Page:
While driving, there are many parts of your car that can squeak. Sometimes, these squeaks may pose no actual threat, but this is not always the case. There are various reasons why your car will make a squeaking noise while driving but not brakes applied, which may or may not be connected to the brakes.
The most common reason your car squeaks is worn brake pads. Brakes will announce their end of life by making a high-pitched squeak when you brake as a reminder to replace them. The build-up of dust on rotors can also cause squeaking brakes.
When your pads clamp down on the rotors, the dust accumulated can cause the brakes to emit a high-pitched sound. The brake caliper could also be stuck. The car may also have bad alignment or a fluid leak from the suspension or steering part.
In this article, we will investigate the possible reasons and case scenarios why your car squeaks while driving.
Brake-Related Reasons Why Your Car Squeaks
Even when brakes are not applied, some brake-related issues can still cause your car to emit squeaks or high-pitched sounds.
- Brake Wear Indicator
This is the main reason for the constant squeaky sound. Modern cars have a sensor informing the ECU when the brakes are worn out and require replacement. In addition, a light now gets illuminated on the dashboard. This now causes a metallic piece to rub against the rotor, which causes a squeaky noise.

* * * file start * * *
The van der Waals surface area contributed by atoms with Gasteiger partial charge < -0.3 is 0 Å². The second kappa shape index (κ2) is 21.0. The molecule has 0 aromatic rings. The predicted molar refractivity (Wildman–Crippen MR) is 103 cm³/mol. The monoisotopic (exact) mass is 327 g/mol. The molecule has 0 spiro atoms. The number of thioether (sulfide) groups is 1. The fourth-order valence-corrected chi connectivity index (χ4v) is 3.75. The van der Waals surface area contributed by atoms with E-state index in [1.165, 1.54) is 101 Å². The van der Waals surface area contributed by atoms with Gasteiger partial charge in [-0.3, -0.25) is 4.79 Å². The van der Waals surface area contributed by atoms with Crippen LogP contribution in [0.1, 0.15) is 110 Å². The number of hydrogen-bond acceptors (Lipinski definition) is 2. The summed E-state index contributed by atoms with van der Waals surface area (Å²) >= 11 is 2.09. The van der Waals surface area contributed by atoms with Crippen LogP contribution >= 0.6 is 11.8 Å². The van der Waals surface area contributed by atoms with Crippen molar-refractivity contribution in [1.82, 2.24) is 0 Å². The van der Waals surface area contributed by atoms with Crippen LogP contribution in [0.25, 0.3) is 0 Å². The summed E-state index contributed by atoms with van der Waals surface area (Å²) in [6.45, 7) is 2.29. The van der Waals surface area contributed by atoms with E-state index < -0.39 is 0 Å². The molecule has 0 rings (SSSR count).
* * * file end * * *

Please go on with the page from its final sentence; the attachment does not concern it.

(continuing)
This is all the evidence you need to get your brakes replaced. How you can identify this problem is that you will hear a squeaky noise while driving, and this sound will become louder when the brake pedal is pressed.
- Stuck Caliper
A caliper is the main component of your car’s braking system because it houses the brake pads and other related brake assemblies. Lack of use and even rust can cause this caliper to seize.
If this caliper gets stuck, your brakes are constantly applied even though your foot is not on the brake pedal. This will cause an annoying squeaky sound.
A way by which you can identify this problem specifically is when your vehicle keeps pulling on one side. If you keep driving in this situation, the rotors will get heated due to the constant friction, which can cause a fire.